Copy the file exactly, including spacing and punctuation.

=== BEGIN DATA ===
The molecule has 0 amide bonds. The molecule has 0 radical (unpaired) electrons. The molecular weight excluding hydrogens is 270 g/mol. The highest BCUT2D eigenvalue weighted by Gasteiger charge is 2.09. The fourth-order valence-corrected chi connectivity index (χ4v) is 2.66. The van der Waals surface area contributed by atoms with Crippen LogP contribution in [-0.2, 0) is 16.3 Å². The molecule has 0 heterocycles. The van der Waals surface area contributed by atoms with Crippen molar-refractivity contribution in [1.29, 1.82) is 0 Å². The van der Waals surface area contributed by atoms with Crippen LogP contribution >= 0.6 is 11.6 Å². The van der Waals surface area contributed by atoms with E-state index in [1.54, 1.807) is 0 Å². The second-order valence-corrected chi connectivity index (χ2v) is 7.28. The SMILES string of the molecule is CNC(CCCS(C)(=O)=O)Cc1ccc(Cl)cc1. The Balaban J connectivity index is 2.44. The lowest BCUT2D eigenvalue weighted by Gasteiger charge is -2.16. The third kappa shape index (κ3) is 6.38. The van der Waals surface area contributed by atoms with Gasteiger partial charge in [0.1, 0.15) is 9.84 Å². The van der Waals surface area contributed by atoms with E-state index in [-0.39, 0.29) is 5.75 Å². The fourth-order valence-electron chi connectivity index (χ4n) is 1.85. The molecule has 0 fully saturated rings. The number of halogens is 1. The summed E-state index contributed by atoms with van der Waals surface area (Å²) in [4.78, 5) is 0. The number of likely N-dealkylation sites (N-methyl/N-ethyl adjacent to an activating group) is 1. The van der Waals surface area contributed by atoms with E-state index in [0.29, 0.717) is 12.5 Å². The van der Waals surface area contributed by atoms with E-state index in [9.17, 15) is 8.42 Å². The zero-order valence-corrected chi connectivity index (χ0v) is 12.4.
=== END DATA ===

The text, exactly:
The molecule has 0 amide bonds. The molecule has 0 radical (unpaired) electrons. The molecular weight excluding hydrogens is 270 g/mol. The highest BCUT2D eigenvalue weighted by Gasteiger charge is 2.09. The fourth-order valence-corrected chi connectivity index (χ4v) is 2.66. The van der Waals surface area contributed by atoms with Crippen LogP contribution in [-0.2, 0) is 16.3 Å². The molecule has 0 heterocycles. The van der Waals surface area contributed by atoms with Crippen molar-refractivity contribution in [1.29, 1.82) is 0 Å². The van der Waals surface area contributed by atoms with Crippen LogP contribution >= 0.6 is 11.6 Å². The van der Waals surface area contributed by atoms with E-state index in [1.54, 1.807) is 0 Å². The second-order valence-corrected chi connectivity index (χ2v) is 7.28. The SMILES string of the molecule is CNC(CCCS(C)(=O)=O)Cc1ccc(Cl)cc1. The Balaban J connectivity index is 2.44. The lowest BCUT2D eigenvalue weighted by Gasteiger charge is -2.16. The third kappa shape index (κ3) is 6.38. The van der Waals surface area contributed by atoms with Gasteiger partial charge in [0.1, 0.15) is 9.84 Å². The van der Waals surface area contributed by atoms with E-state index in [-0.39, 0.29) is 5.75 Å². The fourth-order valence-electron chi connectivity index (χ4n) is 1.85. The molecule has 0 fully saturated rings. The number of halogens is 1. The summed E-state index contributed by atoms with van der Waals surface area (Å²) in [4.78, 5) is 0. The number of likely N-dealkylation sites (N-methyl/N-ethyl adjacent to an activating group) is 1. The van der Waals surface area contributed by atoms with E-state index in [0.29, 0.717) is 12.5 Å². The van der Waals surface area contributed by atoms with E-state index in [9.17, 15) is 8.42 Å². The zero-order valence-corrected chi connectivity index (χ0v) is 12.4.